Try a New Tactic for Ending Acne
As you may have noticed, the end of adolescence doesn’t mean the end of pimples (otherwise known as acne). It just means the loss of a pat explanation for it. “I’m just forever young,” you might rationalize. “That’s what they created makeup for” may be another motto. But you don’t have to spend your life explaining it away. Adult acne is a common problem, and one that can be remedied.
From special face products to taking vitamins to visiting a dermatologist, many people search in vain for new solutions to this stubborn problem. If you fall into this category, you are not alone. Acne is one of the most common skin disorders in the United States, affecting nearly 85 percent of all people, and while many treatment options exist, there is no cure.
You may not have tried acupuncture and Chinese herbs, but they work! Chinese herbal remedies are part of traditional Chinese medicine (TCM), a body of medicine that works to correct the deeper imbalances of the body that can give rise to symptoms.
“There are several kinds of acne in TCM,” says Allen Sayigh, an acupuncturist and the manager of the Chinese Herbal Dispensary at Bastyr, “and they are nearly always a condition of excess 'heat.'” In Chinese medicine, which considers humans to be a part of nature, one way to view disease is in terms of an excess of some combination of heat, cold, dampness, dryness or wind in the body, which can contribute to the expression of certain symptoms. “Some reasons for this excess heat may be a person’s natural constitution,” says Sayigh, “but it can also be influenced by hormonal fluctuations.”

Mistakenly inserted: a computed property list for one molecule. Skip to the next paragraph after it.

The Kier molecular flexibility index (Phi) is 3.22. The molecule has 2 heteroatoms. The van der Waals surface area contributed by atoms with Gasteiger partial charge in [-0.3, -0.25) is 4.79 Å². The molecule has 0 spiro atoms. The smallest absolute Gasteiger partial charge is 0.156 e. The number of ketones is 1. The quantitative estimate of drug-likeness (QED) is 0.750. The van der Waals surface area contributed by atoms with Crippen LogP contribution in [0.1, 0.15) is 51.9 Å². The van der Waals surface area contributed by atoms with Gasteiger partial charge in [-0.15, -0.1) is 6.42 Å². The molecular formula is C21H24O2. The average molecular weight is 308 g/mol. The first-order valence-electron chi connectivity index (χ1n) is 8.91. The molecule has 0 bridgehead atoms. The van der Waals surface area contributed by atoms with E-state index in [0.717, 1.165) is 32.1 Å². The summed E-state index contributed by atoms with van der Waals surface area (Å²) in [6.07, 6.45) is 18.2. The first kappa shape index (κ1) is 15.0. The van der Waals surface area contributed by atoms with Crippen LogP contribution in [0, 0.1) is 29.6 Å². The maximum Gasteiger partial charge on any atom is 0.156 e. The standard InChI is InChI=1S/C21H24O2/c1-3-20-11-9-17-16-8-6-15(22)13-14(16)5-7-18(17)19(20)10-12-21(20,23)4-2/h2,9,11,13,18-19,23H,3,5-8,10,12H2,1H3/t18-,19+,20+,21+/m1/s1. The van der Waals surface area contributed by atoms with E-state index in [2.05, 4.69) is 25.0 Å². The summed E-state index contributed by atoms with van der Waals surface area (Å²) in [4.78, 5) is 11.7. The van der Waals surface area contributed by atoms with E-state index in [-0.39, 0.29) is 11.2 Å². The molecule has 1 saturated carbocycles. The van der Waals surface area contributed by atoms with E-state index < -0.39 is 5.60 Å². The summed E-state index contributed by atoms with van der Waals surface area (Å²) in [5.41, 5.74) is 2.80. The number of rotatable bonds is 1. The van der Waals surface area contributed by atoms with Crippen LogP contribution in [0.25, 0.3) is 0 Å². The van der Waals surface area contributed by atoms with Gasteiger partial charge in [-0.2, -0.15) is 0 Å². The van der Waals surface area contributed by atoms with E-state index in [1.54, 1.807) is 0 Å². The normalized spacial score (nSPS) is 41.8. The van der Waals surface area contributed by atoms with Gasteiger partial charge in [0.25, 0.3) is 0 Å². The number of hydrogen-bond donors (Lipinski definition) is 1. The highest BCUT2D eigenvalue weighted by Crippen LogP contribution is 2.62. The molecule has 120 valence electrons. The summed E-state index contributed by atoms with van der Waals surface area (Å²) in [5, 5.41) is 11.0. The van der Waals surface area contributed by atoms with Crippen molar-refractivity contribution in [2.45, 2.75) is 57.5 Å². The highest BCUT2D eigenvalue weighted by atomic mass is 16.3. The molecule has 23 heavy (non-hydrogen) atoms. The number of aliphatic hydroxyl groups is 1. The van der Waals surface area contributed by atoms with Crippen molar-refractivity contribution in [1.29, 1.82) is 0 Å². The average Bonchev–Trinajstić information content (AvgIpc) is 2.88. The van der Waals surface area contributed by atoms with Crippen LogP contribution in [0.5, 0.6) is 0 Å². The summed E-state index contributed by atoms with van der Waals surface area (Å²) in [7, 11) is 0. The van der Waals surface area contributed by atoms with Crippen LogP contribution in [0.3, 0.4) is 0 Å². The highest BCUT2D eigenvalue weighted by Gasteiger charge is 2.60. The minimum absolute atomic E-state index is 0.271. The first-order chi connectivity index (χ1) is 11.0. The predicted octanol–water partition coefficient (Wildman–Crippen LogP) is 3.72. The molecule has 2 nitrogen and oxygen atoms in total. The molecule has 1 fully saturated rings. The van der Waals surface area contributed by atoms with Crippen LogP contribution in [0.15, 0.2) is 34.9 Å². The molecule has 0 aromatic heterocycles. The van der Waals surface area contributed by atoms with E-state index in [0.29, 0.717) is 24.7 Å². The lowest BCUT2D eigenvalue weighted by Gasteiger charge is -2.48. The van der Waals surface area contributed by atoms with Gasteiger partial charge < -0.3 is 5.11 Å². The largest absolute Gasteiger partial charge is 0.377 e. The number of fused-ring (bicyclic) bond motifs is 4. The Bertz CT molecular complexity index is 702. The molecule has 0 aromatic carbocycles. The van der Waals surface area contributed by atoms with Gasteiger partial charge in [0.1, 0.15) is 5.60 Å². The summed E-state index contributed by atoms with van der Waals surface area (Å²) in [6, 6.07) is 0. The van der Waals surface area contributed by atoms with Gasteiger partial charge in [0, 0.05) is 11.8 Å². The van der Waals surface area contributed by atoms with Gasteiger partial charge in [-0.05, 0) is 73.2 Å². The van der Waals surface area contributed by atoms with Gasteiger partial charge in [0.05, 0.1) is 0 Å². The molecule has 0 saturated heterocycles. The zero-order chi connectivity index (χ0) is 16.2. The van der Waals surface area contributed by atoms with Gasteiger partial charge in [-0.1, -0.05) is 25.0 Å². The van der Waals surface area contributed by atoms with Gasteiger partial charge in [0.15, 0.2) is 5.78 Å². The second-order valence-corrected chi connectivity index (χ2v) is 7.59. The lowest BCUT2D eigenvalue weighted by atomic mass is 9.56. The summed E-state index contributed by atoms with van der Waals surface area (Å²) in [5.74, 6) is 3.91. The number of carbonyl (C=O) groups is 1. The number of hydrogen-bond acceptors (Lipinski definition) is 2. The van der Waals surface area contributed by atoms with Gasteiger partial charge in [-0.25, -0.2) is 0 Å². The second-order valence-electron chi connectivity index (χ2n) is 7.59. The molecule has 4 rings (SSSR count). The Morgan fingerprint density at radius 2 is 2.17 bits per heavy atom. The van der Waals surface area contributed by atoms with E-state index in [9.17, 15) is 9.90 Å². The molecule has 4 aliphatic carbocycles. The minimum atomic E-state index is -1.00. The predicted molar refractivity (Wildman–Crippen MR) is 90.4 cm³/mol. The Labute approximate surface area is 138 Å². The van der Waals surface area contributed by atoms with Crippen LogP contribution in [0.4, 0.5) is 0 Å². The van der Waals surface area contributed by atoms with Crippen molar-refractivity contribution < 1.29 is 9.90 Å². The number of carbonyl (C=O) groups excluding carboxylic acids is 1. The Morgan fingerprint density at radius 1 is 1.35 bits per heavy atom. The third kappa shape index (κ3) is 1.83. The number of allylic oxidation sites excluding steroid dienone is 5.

Both women and men get adult acne, but it is more common in women, where it is called post-adolescent female acne and is usually related to the menstrual cycle. In this type, pimples tend to appear on the face, usually around the jaw and chin and around the mouth, says Sayigh. According to the American Academy of Dermatology, nearly half of all women experience acne flare-ups and increased facial oiliness during the week preceding menstruation.
One benefit of a TCM approach is that you will be prescribed a tailor-made Chinese herbal formula, which may work better than a general acne antidote. Sayigh explains, “Some herbs are better for oily skin, some are better for the post-adolescent female type, and some are more effective for adolescent acne.”
So if you truly want to achieve an acne-free complexion, make a personal consultation with a Chinese herbal medicine practitioner. For best results you will need to make a long-term commitment to taking the herbs and modify your diet to reduce your intake of sugar, spicy foods and alcohol. Within a month, most people see some results, but it can take three or six months for a person’s complexion to become clear, says Sayigh. In our culture, where we’ve come to expect a “quick fix,” this may sound like a long time, but getting to the root of a long-term problem is worth the wait. To make an appointment with a Chinese herbal medicine team, call (206) 834-4100.
Sources: Allen Sayigh, LAc; American Academy of Dermatology
Writer: Sydney Maupin, staff writer